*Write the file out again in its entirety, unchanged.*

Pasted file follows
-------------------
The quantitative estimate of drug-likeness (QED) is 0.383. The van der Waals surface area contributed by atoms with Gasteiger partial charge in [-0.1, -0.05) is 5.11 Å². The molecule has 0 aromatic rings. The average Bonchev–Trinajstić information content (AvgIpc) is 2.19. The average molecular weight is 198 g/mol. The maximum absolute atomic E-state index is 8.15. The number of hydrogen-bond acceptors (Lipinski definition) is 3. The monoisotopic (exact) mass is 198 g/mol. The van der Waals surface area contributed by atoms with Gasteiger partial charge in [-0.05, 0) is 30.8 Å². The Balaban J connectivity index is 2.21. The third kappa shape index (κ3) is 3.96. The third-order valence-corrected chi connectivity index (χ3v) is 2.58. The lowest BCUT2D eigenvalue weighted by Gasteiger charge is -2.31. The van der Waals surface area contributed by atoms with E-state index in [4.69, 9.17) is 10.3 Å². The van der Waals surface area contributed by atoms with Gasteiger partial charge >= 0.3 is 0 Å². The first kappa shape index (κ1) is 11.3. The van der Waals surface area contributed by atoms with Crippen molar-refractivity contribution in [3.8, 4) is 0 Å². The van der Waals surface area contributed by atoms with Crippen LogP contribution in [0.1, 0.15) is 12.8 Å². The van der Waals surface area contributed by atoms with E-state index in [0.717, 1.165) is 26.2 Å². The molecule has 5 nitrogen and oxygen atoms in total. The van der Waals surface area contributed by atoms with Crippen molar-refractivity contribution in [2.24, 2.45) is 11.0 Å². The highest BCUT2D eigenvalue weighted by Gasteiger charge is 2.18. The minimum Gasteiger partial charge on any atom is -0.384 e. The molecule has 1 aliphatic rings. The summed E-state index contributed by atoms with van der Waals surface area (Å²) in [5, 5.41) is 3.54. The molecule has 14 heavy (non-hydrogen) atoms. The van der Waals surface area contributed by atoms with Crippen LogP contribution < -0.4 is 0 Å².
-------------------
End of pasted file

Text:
The quantitative estimate of drug-likeness (QED) is 0.383. The van der Waals surface area contributed by atoms with Gasteiger partial charge in [-0.1, -0.05) is 5.11 Å². The molecule has 0 aromatic rings. The average Bonchev–Trinajstić information content (AvgIpc) is 2.19. The average molecular weight is 198 g/mol. The maximum absolute atomic E-state index is 8.15. The number of hydrogen-bond acceptors (Lipinski definition) is 3. The monoisotopic (exact) mass is 198 g/mol. The van der Waals surface area contributed by atoms with Gasteiger partial charge in [-0.05, 0) is 30.8 Å². The Balaban J connectivity index is 2.21. The third kappa shape index (κ3) is 3.96. The third-order valence-corrected chi connectivity index (χ3v) is 2.58. The lowest BCUT2D eigenvalue weighted by Gasteiger charge is -2.31. The van der Waals surface area contributed by atoms with E-state index in [4.69, 9.17) is 10.3 Å². The van der Waals surface area contributed by atoms with Gasteiger partial charge >= 0.3 is 0 Å². The first kappa shape index (κ1) is 11.3. The van der Waals surface area contributed by atoms with Crippen molar-refractivity contribution in [3.8, 4) is 0 Å². The van der Waals surface area contributed by atoms with Crippen LogP contribution in [0.1, 0.15) is 12.8 Å². The van der Waals surface area contributed by atoms with E-state index in [0.717, 1.165) is 26.2 Å². The molecule has 5 nitrogen and oxygen atoms in total. The van der Waals surface area contributed by atoms with Crippen molar-refractivity contribution in [2.24, 2.45) is 11.0 Å². The highest BCUT2D eigenvalue weighted by Gasteiger charge is 2.18. The minimum Gasteiger partial charge on any atom is -0.384 e. The molecule has 1 aliphatic rings. The summed E-state index contributed by atoms with van der Waals surface area (Å²) in [5, 5.41) is 3.54. The molecule has 14 heavy (non-hydrogen) atoms. The van der Waals surface area contributed by atoms with Crippen LogP contribution < -0.4 is 0 Å².